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COVID-19 vaccines tested against new virus variants

Vaccines will likely protect against a variant first identified in the UK but may be less effective against the South African variant

by Ryan Cross
January 28, 2021 | A version of this story appeared in Volume 99, Issue 4


A photo of gloved hands holding a vial of the Pfizer-BioNTech vaccine
Credit: Novant Health
A vial of the Pfizer-BioNTech vaccine for COVID-19

As the world awaits the full-throttle production and distribution of COVID-19 vaccines, the coronavirus continues to evolve. New variants of SARS-CoV-2 first detected in the UK and South Africa in December are believed to be more contagious, while a variant circulating in Brazil has been linked to reinfection in anecdotal reports.

That the virus is changing is not surprising to scientists. “It was not a question of if but when,” says Tony Moody, an immunologist at the Duke Human Vaccine Institute. Now scientists are trying to understand whether these variants will affect the effectiveness of vaccines. A series of new studies is providing some clues.

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Multiple groups are studying neutralizing antibodies—which prevent a virus from infecting a cell—from the plasma of people who recovered from COVID-19 or who were immunized with a COVID-19 vaccine, to see if these antibodies can protect against the new variants. The studies, posted on bioRxiv and medRxiv, are not yet peer-reviewed, but scientists say they contain a mixture of encouraging and potentially troubling results.

The studies largely focus on the B.1.1.7 variant of the virus, first identified in the UK, and the B.1.351 variant, first identified in South Africa. Scientists at BioNTech and Pfizer found that neutralizing antibodies from people immunized with the Pfizer-BioNTech vaccine were just as good at targeting B.1.1.7 as they were at targeting strains widely circulating in 2020. Moderna found similar results in people immunized with its vaccine.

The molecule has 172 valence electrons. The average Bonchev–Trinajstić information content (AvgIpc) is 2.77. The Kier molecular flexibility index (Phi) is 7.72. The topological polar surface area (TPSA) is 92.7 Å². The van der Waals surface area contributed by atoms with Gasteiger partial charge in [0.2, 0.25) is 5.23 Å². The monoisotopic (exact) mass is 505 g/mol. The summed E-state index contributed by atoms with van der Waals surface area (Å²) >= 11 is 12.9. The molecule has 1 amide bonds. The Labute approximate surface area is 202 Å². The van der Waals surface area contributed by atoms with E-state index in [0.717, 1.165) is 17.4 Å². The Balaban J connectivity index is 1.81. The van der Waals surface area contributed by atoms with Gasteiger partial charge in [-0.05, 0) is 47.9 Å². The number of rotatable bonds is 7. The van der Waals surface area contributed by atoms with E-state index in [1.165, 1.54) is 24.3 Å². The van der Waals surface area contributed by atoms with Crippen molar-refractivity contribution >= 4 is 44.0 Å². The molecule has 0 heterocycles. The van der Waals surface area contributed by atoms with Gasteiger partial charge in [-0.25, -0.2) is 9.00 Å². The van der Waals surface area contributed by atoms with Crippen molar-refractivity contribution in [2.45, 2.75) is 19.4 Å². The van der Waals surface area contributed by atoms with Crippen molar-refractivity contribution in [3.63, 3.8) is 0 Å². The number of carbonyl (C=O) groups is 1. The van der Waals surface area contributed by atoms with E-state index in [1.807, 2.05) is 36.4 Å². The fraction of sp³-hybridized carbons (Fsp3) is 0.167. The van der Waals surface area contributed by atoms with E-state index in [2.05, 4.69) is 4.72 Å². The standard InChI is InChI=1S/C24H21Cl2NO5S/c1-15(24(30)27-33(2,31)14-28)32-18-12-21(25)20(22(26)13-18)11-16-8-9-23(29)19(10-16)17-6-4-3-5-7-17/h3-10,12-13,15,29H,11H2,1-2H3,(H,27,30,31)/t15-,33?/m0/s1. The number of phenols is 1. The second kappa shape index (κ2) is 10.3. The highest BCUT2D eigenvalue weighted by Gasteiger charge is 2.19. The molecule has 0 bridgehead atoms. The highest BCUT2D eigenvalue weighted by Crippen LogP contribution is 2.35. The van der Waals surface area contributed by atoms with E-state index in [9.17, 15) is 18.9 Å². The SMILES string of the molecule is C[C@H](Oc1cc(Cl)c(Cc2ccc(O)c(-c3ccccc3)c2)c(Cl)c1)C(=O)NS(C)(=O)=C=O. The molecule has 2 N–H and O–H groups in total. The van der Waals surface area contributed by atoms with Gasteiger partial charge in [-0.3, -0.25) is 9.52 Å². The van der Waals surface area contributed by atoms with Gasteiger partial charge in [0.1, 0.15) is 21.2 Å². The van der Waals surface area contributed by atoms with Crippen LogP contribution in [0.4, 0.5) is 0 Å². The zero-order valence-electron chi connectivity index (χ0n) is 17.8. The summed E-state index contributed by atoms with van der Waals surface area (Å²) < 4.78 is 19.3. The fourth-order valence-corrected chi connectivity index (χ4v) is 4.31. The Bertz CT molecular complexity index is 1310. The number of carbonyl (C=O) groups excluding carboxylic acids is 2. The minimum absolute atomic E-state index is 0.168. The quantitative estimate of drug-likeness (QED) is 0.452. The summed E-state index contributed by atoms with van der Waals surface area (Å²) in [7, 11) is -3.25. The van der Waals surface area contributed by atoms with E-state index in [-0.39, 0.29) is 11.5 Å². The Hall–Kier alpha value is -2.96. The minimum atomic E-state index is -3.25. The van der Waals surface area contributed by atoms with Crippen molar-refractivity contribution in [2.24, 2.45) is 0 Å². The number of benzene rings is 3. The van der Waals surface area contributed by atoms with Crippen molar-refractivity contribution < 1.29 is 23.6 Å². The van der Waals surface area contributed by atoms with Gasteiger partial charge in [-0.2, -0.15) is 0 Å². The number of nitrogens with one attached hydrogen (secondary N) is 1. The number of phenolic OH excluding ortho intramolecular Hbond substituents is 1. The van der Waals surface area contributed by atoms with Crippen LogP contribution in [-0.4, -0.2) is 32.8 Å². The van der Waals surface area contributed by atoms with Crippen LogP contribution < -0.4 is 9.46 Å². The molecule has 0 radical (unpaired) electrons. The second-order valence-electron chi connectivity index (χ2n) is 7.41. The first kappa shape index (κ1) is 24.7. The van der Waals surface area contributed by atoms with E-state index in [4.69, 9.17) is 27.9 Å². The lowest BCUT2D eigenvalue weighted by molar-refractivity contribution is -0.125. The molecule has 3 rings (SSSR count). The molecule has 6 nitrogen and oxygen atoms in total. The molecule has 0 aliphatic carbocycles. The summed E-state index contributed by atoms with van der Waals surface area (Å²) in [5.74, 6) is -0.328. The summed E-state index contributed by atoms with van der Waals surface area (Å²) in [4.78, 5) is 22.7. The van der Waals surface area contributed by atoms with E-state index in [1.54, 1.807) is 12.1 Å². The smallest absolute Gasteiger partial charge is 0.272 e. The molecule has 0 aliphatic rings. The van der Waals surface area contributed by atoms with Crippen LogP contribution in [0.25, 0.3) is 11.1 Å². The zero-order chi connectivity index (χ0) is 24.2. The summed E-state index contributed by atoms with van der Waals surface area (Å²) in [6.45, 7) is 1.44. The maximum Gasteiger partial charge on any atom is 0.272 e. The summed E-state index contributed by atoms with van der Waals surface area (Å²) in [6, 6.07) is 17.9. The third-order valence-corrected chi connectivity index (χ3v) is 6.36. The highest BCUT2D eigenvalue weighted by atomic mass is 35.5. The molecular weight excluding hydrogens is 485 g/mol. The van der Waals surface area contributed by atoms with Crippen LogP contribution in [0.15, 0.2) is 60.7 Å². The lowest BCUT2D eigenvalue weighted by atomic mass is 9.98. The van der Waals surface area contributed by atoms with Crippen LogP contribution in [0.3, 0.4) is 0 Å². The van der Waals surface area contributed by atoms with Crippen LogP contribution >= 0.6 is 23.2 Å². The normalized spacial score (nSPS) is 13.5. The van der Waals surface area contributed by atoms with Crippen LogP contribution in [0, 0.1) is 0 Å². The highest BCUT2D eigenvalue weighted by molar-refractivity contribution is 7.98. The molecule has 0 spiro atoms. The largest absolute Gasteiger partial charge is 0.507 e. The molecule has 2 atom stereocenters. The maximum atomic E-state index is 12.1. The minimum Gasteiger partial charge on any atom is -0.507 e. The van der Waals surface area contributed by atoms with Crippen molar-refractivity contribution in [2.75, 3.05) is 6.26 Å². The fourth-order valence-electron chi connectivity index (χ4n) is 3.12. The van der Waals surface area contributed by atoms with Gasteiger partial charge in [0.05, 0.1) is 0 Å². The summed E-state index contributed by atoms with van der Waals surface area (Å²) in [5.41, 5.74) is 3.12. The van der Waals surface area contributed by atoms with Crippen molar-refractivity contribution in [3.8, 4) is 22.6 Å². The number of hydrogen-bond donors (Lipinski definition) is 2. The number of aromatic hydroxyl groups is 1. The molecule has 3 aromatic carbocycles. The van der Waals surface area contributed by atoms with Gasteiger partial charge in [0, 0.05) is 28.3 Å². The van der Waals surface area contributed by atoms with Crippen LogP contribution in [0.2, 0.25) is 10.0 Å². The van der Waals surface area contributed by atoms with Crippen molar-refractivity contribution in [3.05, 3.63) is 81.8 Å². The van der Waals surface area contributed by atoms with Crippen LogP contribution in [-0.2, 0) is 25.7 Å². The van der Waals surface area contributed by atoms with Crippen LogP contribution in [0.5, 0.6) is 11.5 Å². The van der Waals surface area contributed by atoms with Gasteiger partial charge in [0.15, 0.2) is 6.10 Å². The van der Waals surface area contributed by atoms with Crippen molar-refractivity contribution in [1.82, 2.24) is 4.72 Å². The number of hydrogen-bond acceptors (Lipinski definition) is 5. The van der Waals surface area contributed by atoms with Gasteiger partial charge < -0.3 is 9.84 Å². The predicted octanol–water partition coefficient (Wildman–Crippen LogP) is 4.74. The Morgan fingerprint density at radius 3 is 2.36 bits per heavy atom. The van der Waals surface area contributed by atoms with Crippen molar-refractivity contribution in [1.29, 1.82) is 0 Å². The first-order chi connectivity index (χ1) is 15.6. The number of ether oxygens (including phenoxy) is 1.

But Moderna also found that neutralizing antibody levels for B.1.351 in people immunized with its vaccine were one-sixth the level of antibodies for the other widely circulating variants. The South Africanresearchers who first identified the B.1.351 variant also found similar results when studying the convalescent plasma of people who recovered from COVID-19.

Scientists are relieved to see that the vaccines will likely still work against the B.1.1.7 variant, but they find the results for B.1.351 worrisome. “I would expect that the reduced titers seen in B.1.351 could translate into less effectiveness of the vaccine in practice—how much is unclear, but it is of concern,” John Shon, chief technology officer at Serimmune, an immunology research company, tells C&EN in an email.

Moderna says the levels of neutralizing antibodies from its vaccine may still be high enough to protect against the B.1.351 variant. But it also announced plans to see whether a booster shot of its vaccine can help raise neutralizing antibody levels in people who already got their two required shots.

Moderna is making a new version of its vaccine, based on the mutations found in the B.1.351 variant, which it will also test as a booster shot. “They are following the right path,” Moody says. It’s too early to know if COVID-19 vaccines will have to be updated regularly like influenza vaccines, he adds, but Moderna’s announcement is a step in that direction.

“I think we can expect more variants to emerge, and while we may be able to contain the virus by responding to each set of mutations as they happen, we need a longer term more considered approach,” Dennis Burton, an immunologist at Scripps Research’s California campus, tells C&EN in an email. “That approach is rational vaccine design in which we deliberately identify and target those parts of the virus that show little variation.”

Researchers note that even if vaccines are less effective against new variants, a partially effective vaccine is still useful. “There is nothing in the data that makes me think getting the vaccine is a bad idea,” says Moody, who plans on getting his second shot in the first week of February. “Will it be as protective as we want it to be? Maybe not. But having a 95% effective vaccine was pretty remarkable to begin with. There’s nothing here that says, ‘Abandon course.’ ”


The descriptions of the studies mentioned in this article were updated on Jan. 28, 2021, for clarity.


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